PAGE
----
Did you know iron is one of the most abundant metals on earth and essential to human health?

Most iron is stored in the red blood cell protein called “hemoglobin” that delivers oxygen to tissues, and some is found in “myoglobin”, a protein that supplies oxygen to the muscles.

Iron is an essential component of proteins involved in oxygen transport, and it is involved in regulating cell growth and differentiation. However, like everything, balanced iron levels are important… too little iron limits oxygen delivery to cells, decreasing immunity and resulting in fatigue, while too much can cause toxicity and death!

In Parkinson’s disease, symptoms are primarily caused by declining dopamine producing cells in the brain. Dopamine is a neurotransmitter that allows messages to be transmitted from the substantia nigra, the part of the brain that helps control and coordinate movement to the muscles.  The symptoms of Parkinson’s appear when about 80 per cent of these dopamine-producing cells are lost.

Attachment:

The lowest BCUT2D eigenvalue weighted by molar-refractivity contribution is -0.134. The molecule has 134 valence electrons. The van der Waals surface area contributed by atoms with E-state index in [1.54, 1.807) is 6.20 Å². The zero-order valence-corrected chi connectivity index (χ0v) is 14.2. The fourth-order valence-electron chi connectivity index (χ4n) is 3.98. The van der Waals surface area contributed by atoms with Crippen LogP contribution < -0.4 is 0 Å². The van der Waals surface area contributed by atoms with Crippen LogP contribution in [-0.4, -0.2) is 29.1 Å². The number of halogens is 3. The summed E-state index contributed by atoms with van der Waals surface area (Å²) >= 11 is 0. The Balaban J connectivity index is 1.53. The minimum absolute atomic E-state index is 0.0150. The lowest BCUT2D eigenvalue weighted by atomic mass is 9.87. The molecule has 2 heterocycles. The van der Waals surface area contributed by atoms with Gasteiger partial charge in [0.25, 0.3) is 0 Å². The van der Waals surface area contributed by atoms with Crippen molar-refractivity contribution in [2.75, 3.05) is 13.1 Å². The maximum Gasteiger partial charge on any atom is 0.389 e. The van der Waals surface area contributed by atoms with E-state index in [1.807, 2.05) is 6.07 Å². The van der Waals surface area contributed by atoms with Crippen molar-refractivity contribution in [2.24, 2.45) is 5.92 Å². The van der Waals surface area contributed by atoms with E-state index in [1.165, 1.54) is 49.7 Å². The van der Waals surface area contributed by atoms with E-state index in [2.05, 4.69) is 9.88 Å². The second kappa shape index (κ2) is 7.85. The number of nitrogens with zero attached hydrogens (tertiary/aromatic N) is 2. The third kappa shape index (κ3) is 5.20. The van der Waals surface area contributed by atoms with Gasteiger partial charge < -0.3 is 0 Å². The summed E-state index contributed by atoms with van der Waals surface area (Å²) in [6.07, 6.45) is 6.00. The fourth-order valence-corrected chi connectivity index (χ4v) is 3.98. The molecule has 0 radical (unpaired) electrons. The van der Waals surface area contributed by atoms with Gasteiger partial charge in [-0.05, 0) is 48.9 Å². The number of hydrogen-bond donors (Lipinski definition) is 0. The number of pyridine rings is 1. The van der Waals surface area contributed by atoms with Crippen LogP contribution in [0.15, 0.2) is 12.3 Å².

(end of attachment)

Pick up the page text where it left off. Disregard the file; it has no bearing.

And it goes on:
New research shows excessive iron in the brain has been linked to the death of dopamine-producing brain cells in Parkinson’s disease. New MRI imaging technology developed by Dr. Rauscher and his lab at UBC has enabled researcher to correlate overall iron content in the substantia nigra and disease severity, as measured by a tool called the Unified Parkinson’s Disease Rating Scale (UPDRS).

Using this MRI technique to detect elevated iron content in the substantia nigra, or other brain regions, would provide a new measurement that could lead to earlier diagnosis of Parkinson’s.

images demonstrate increased distribution of pixels with short effective T2 (here less than 46 msec) in brain of dementia patient as compared to normal volunteer. Brain iron distribution is an attractive potential biomarker for neurodegeneration as it is already present behind the blood-brain-barrier and it is well demonstrated by high field MRI.

It’s amazing to think of all the work happening behind the scenes to help improve early diagnosis in PD, since early diagnosis can help prescribe a better course of treatment. You can read the whole article here : Dr. Rauscher at UBC imaging advances in PD (Rauscher) – hospitalnews.com. Much love.


2 thoughts on “Fe

  1. This relates interestingly to the clinical trial in which I hope to be involved. The team are looking at whether reducing the iron in the brain affects the progress of the disease.
    I’m glad you liked my blog, by the way. Thanks

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